ORGANIZATION STRUCTURECHAIN OF COMMAND by qxi11847

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									                            UNITED STATES MARINE CORPS
                           Field Medical Training Battalion – East
                                       Camp Lejeune

                                           FMST 1102

                    USMC Organizational Structure/Chain of Command

TERMINAL LEARNING OBJECTIVES
1. Given the requirement, identify organizational structure and chain of command within
   the Marine Corps, per the references. (FMST-HSS-1102)
2. Given the requirement, identify the elements and generic employment missions of a
   Marine Air-Ground Task Force (MAGTF), per the references. (FMST-HSS-1103)

ENABLING LEARNING OBJECTIVES
1. Without the aid of references, given a description or title, identify the four broad categories
   within the Marine Corps, within 80% accuracy, per the references. (FMST-HSS-1102a)
2. Without the aid of references, given a description or title, identify the chain of command
   within the Marine forces, within 80% accuracy, per the references. (FMST-HSS-1102b)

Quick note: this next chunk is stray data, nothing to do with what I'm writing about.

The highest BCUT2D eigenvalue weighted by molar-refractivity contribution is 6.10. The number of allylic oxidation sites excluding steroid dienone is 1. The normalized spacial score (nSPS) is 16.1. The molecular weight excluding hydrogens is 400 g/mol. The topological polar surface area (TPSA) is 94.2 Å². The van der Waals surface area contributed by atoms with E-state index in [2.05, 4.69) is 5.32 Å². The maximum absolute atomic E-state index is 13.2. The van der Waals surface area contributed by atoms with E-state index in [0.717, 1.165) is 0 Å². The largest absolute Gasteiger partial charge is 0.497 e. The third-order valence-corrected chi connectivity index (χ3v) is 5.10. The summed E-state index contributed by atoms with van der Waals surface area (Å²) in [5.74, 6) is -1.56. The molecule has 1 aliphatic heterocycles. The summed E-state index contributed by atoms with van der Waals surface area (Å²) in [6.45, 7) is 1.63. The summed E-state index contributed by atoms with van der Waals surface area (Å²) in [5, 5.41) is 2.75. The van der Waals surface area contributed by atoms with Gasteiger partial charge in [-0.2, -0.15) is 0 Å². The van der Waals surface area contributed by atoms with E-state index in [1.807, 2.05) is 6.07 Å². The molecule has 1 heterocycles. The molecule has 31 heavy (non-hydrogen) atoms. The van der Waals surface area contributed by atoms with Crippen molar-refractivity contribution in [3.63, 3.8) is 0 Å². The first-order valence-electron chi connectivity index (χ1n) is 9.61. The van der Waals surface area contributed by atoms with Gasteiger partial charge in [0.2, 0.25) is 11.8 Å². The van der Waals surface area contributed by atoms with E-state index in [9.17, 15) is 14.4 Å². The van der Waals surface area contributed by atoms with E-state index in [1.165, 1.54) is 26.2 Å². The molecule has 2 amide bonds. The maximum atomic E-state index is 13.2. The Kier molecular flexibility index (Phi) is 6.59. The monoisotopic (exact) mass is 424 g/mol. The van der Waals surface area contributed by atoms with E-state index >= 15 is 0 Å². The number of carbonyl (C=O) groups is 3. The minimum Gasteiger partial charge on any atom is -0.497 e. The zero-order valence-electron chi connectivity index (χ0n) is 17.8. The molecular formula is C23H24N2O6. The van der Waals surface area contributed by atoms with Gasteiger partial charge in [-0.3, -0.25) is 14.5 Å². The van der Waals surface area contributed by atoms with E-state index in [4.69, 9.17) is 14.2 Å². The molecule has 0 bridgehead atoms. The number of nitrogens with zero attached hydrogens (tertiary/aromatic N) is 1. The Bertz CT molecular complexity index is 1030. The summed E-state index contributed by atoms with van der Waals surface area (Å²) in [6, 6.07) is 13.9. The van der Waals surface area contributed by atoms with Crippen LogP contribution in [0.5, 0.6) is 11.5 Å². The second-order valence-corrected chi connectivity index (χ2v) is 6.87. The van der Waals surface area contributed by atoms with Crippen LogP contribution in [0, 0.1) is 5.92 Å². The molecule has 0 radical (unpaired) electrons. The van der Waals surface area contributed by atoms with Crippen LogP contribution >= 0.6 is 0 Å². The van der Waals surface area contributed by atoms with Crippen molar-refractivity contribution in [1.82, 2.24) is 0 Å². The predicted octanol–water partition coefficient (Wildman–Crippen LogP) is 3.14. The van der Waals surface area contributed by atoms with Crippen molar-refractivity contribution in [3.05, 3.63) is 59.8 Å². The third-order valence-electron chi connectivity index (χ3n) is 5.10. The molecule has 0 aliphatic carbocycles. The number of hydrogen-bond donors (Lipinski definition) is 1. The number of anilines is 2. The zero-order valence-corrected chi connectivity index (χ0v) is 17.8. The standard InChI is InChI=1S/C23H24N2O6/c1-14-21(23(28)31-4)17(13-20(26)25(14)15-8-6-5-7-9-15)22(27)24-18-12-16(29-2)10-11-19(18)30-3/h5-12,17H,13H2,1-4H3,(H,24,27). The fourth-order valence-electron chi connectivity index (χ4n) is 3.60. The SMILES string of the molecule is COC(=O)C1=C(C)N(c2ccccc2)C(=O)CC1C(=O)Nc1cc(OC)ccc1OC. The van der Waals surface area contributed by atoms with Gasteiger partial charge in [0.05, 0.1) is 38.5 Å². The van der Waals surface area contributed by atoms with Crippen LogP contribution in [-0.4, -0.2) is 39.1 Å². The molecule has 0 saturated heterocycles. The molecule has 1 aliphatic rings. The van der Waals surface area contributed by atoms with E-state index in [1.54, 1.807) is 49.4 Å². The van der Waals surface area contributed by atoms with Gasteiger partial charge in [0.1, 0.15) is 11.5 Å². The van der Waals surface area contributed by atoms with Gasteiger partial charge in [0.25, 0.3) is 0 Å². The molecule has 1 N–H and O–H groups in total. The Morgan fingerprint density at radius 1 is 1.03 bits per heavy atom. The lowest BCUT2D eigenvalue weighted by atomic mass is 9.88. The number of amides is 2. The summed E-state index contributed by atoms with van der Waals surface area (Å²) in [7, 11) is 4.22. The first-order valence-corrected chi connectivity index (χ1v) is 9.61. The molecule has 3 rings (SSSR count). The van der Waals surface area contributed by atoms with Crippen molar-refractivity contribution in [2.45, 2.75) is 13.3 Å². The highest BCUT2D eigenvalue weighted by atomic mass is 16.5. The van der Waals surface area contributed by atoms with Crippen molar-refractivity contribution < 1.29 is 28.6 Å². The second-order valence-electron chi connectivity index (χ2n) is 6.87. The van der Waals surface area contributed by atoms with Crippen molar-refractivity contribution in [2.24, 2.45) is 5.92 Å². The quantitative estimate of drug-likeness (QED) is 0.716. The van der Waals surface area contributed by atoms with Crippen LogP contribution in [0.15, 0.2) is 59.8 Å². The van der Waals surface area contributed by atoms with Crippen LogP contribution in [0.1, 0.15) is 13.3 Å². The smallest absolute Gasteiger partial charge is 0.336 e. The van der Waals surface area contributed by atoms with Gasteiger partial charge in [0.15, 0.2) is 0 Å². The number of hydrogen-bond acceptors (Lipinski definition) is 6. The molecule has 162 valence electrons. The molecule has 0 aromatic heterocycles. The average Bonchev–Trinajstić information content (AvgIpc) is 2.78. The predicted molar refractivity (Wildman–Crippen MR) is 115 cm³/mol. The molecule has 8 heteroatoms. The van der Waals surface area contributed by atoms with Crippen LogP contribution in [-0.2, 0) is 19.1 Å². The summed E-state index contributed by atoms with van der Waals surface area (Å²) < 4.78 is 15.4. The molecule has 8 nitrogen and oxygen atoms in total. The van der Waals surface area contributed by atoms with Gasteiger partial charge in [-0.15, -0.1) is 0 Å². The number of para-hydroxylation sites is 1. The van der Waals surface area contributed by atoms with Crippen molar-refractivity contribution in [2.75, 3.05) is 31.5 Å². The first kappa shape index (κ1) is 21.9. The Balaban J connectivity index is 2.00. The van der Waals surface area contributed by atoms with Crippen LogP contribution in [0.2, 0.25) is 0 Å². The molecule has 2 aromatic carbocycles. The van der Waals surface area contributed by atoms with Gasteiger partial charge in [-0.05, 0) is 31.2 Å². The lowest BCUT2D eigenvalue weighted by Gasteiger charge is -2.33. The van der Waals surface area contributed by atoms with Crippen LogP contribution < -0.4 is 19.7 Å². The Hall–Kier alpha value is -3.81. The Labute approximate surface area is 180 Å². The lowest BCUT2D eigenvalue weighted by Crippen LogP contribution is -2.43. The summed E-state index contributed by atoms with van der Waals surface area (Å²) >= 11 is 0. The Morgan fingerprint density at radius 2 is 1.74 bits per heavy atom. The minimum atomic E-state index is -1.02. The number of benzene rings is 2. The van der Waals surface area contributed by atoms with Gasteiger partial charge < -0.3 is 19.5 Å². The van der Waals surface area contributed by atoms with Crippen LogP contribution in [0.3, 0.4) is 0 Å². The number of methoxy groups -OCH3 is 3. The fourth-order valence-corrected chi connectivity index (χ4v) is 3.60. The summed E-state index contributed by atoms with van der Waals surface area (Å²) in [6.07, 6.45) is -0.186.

3. Without the aid of references, given a description or title, identify the role of each element
   within a Marine Air-Ground Task Force (MAGTF), within 80% accuracy, per the
   references. (FMST-HSS-1103a)
4. Without the aid of references, given a description or title, identify the elements within a
   Marine Air-Ground Task Force (MAGTF), within 80% accuracy, per the references.
   (FMST-HSS-1103b)




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INTRODUCTION
  The Marine Corps, is organized as a general purpose “force in readiness” to support national
  needs. Deploying for combat as a combined-arms Marine Air/Ground Task Force
  (MAGTF), the Marine Corps provides the National Command Authority (NCA) with a
  responsive force that can conduct operations across the spectrum of conflict. The Marine
  Corps’ most important responsibility is to win the nation’s battles.
  Mission of the U.S. Marine Corps
  The primary mission, as stated in the National Security Act
  of 1947, “…is to provide Fleet Marine Forces of combined
  arms together with supporting air components, for service
  with the fleet...” This act also states that the Marine Corps
  minimum peacetime structure shall consist of “…not less
  than three combat divisions and three aircraft wings, and
  such other land combat, aviation and other services as may
  be organic therein…” In addition, the Marine Corps
  maintains a fourth Marine division and aircraft wing in
  reserve.
1. ORGANIZATION AND STRUCTURE
  The Marine Corps is divided into four broad categories.
     Headquarters, U.S. Marine Corps: Headquarters, U.S. Marine Corps (HQMC) consists of
     the Commandant of the Marine Corps and those staff agencies that advise and assist him
     in discharging his responsibilities prescribed by law and higher authority. The
     Commandant is directly responsible to the Secretary of the Navy for the total
     performance of the Marine Corps. This includes the administration, discipline, internal